Smith: You've lived Brad Keselowski's current situation, a guy vying for his first Cup championship and negotiating all those emotions and pressure. What is that like?
Edwards: "My personal opinion is that Brad and Jimmie are experiencing a lot different type of pressure. I can only speak from my own experiences. In 2005, we had a real shot at the championship. We tied for second behind Tony Stewart. That type of pressure was kind of fun. There was no expectation. Anything we did was a good thing, and any mistake I made was acceptable.
"Then in 2008, we won nine races. We were battling Jimmie. Jimmie was on top of his game. Jimmie and Chad, as they always are, were very tough. Jimmie didn't play really any mind games. He didn't make any statements like he's making in this Chase, but I did feel a different type of pressure, started to feel like, 'Wow, I should win this championship.' And that was a little bit different than 2005.
"Then we go to 2011, and it was totally different for me. I had made all my mistakes. I knew that was my championship to win. And so, I felt like there was a lot more pressure on me. Fortunately, I can look back on that and say we went to Homestead with all the pressure in the world, qualified on the pole, led the most laps and just got beat.
"But that is a very, very difficult thing to do. And I think Jimmie, right now, realizes Brad's somewhere in that area where he needs to win this championship. I saw Jimmie kind of poking at him in the media. And if you remember, Jimmie spun out, he made a mistake at Kansas. And for him to come in to the media center at Martinsville to act like he's the man and all the pressure's on Brad, that's very, very telling of where Jimmie's mind is. He knows what he's doing."
Smith: What advantage does championship experience give a driver?
Edwards: "Tell you this, the difference between five championships and six. ... I mean, [Johnson's] just having fun. He's going to go home, no matter what happens, look at those trophies and, hey, he gave it his best shot. The difference between zero and one [championship]? That's a big difference.
"And if Brad Keselowski can do what he's done all year, I think that he's going to show everybody that he is very, very mentally tough. 'Cause it's tough. When you're dealing with a champion that's done it a number of times, it tests not only the driver but the team.
"Those guys, if they're in the hunt when they come down to that last pit stop, his pit crew, they're going to have to have nerves of steel because they know it's all on the line. And they don't want to be the guys that bump up against that heavyweight champ, Jimmie, and get pushed aside. They want to win."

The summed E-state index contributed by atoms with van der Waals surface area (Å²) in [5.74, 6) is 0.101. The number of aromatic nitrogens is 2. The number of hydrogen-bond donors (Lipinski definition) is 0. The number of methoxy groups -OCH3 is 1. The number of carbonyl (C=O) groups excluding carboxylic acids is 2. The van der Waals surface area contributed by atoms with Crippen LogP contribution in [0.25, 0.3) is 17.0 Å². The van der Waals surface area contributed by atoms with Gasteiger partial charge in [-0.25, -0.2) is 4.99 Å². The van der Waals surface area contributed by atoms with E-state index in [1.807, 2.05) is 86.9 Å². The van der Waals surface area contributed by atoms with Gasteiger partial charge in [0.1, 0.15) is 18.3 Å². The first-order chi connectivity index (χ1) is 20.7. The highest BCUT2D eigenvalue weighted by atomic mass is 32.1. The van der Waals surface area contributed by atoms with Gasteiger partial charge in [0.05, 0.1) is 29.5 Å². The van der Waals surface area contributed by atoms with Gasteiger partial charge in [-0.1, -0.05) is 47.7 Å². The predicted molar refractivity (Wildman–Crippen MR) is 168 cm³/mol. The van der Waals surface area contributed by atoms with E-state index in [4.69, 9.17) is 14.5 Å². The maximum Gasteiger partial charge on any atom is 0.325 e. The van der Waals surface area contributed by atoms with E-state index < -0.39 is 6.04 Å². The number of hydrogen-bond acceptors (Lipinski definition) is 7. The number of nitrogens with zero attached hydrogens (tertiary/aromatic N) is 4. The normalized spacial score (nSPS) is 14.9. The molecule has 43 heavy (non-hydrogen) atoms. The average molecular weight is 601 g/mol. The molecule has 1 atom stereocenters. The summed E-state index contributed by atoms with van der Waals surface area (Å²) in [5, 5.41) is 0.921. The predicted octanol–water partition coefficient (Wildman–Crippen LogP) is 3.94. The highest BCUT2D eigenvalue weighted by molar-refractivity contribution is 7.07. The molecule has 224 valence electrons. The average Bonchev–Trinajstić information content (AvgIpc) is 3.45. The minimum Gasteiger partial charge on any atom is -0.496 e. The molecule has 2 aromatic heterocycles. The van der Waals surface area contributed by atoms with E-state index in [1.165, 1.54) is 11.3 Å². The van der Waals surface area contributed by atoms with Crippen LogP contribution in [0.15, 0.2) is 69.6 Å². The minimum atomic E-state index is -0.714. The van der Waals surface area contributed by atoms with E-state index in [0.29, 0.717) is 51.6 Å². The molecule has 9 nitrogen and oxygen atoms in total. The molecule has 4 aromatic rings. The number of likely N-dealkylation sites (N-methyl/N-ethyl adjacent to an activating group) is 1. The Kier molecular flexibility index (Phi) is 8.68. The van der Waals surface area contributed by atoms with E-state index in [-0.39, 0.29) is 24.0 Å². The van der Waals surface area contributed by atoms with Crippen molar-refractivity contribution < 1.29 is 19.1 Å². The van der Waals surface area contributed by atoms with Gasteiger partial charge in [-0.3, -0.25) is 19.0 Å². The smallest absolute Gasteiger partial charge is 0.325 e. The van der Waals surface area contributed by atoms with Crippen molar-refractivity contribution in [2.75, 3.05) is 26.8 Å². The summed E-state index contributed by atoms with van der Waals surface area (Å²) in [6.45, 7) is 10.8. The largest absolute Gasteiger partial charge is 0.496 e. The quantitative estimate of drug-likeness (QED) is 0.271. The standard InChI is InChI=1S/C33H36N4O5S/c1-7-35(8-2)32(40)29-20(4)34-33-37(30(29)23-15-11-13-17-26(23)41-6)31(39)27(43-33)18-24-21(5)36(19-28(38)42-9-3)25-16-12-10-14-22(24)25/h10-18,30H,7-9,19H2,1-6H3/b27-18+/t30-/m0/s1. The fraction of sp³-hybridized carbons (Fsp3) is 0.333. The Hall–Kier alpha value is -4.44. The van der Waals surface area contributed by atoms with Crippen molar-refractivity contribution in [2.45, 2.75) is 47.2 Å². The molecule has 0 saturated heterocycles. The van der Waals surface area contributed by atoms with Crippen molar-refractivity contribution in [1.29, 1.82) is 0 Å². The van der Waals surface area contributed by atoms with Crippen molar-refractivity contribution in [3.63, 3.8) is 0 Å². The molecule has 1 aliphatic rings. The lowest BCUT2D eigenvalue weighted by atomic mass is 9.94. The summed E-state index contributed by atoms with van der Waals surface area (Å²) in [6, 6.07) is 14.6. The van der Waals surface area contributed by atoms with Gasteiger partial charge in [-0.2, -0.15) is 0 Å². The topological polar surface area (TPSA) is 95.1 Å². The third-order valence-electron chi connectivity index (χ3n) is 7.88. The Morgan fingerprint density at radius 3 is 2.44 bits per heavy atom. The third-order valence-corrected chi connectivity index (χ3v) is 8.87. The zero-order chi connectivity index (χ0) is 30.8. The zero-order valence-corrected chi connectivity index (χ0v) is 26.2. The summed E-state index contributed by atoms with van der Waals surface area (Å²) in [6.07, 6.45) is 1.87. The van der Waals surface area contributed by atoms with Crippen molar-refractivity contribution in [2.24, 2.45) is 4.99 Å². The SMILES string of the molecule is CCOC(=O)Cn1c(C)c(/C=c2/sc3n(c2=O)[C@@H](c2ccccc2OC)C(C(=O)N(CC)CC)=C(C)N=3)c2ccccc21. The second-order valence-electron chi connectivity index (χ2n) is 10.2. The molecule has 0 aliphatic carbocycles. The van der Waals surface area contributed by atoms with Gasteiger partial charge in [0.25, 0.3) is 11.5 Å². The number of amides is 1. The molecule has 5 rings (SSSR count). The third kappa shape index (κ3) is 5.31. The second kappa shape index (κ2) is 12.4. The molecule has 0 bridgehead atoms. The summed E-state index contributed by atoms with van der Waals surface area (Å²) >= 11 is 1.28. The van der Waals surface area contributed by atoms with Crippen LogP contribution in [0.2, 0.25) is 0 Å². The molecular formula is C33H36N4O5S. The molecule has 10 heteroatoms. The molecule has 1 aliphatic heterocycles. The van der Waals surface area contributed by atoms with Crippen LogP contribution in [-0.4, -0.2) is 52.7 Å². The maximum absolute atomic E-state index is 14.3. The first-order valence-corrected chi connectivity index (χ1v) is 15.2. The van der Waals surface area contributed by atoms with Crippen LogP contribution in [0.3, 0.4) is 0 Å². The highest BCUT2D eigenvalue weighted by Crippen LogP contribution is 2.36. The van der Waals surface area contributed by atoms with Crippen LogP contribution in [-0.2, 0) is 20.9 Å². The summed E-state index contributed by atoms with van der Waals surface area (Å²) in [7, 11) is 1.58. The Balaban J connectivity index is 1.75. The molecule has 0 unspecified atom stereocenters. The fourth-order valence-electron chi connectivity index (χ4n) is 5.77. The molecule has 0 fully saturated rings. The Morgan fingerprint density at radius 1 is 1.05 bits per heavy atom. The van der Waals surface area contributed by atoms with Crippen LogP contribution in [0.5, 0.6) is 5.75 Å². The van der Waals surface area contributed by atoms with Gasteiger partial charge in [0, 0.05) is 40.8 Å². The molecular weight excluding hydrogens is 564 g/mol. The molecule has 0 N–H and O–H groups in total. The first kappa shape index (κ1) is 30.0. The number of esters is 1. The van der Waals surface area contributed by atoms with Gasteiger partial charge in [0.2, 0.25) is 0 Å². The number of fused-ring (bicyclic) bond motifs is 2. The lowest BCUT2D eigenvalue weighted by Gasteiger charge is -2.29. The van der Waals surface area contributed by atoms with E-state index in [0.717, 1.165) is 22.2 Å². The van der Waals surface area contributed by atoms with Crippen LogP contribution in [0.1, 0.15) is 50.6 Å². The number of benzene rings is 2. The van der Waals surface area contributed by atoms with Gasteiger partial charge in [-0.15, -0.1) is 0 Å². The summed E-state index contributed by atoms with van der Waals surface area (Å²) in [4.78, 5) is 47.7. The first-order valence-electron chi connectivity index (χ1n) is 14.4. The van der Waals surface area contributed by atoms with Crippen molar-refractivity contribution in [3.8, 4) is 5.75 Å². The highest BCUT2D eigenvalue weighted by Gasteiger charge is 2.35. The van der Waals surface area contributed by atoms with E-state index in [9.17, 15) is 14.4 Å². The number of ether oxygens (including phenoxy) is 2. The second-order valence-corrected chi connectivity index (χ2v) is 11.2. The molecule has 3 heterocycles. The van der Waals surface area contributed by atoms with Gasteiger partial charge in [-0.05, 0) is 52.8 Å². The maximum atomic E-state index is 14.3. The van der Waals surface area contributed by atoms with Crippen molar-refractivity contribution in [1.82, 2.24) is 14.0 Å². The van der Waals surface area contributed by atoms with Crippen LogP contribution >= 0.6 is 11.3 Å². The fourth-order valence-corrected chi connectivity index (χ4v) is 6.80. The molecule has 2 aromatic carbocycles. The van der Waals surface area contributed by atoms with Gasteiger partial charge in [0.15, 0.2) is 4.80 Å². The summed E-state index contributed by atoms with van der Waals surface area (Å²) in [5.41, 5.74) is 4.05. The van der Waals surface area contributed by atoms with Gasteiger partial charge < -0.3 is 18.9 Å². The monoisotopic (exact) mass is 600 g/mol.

Smith: We all thoroughly enjoyed the back and forth in the media between you and Tony Stewart in 2011. What affect do those mind games have on you?
Edwards: "I'm very fortunate. I've had a lot of life experience that's taught me that, usually, when people are talking a lot, they're trying to hide something, they're trying to cover something up. And I've dealt with Tony enough that I knew he was having a good time. It was a good show. But I knew deep down, I've read his book, I know what he's about. He wanted to win that championship.
"And in my opinion, I think that was something that he was doing to try to shake us. So that made it easier. But if that would have been my first year up there competing for the championship, it probably would have been a little bit tougher. It is fun. It's a neat experience to be a part of. It's definitely educational.
"Pressure can do a lot of things, but it can make diamonds too. I think it made me tougher, and I think that no matter what happens, I think Brad, just going through this, is going to be a really, really great competitor because of it. And he's going be driving a Ford next year, so for us, I think it's really good."
Generally, we sports fans place sizable emotional investments in our respective teams and the individuals who play for them. Entirely too much at times. The cliché says we "live and die" by the blue-and-white or the black-and-gold or the pinstripes.
But truth told, when we face real, life-altering crises with tangible ramifications, we realize how frivolous our sporting obsessions can be. Suddenly it seems ridiculous that grown adults get all worked up over one burly man barbarically slamming another burly man to the ground.